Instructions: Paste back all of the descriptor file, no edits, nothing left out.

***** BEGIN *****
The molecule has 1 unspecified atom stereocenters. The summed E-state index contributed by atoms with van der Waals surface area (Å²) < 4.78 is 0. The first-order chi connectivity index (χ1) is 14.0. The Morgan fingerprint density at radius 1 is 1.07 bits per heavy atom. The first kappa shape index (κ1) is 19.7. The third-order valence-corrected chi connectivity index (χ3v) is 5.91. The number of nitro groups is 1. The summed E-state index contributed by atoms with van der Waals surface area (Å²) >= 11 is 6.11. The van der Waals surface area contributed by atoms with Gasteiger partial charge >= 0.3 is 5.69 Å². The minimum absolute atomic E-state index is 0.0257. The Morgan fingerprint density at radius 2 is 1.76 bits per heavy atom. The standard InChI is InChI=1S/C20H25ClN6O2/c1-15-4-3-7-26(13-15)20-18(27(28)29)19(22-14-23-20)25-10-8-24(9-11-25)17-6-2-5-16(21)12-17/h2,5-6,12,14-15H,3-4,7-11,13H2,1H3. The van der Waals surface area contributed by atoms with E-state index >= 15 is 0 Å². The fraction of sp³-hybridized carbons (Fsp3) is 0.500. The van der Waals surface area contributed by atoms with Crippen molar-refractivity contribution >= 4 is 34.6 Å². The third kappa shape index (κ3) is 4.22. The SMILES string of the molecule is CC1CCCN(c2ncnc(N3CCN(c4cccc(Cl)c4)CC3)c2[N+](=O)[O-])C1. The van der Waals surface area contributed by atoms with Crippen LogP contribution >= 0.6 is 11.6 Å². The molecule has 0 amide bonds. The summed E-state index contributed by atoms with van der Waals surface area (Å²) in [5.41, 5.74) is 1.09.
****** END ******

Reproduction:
The molecule has 1 unspecified atom stereocenters. The summed E-state index contributed by atoms with van der Waals surface area (Å²) < 4.78 is 0. The first-order chi connectivity index (χ1) is 14.0. The Morgan fingerprint density at radius 1 is 1.07 bits per heavy atom. The first kappa shape index (κ1) is 19.7. The third-order valence-corrected chi connectivity index (χ3v) is 5.91. The number of nitro groups is 1. The summed E-state index contributed by atoms with van der Waals surface area (Å²) >= 11 is 6.11. The van der Waals surface area contributed by atoms with Gasteiger partial charge >= 0.3 is 5.69 Å². The minimum absolute atomic E-state index is 0.0257. The Morgan fingerprint density at radius 2 is 1.76 bits per heavy atom. The standard InChI is InChI=1S/C20H25ClN6O2/c1-15-4-3-7-26(13-15)20-18(27(28)29)19(22-14-23-20)25-10-8-24(9-11-25)17-6-2-5-16(21)12-17/h2,5-6,12,14-15H,3-4,7-11,13H2,1H3. The van der Waals surface area contributed by atoms with E-state index >= 15 is 0 Å². The fraction of sp³-hybridized carbons (Fsp3) is 0.500. The van der Waals surface area contributed by atoms with Crippen molar-refractivity contribution >= 4 is 34.6 Å². The third kappa shape index (κ3) is 4.22. The SMILES string of the molecule is CC1CCCN(c2ncnc(N3CCN(c4cccc(Cl)c4)CC3)c2[N+](=O)[O-])C1. The van der Waals surface area contributed by atoms with Crippen LogP contribution >= 0.6 is 11.6 Å². The molecule has 0 amide bonds. The summed E-state index contributed by atoms with van der Waals surface area (Å²) in [5.41, 5.74) is 1.09.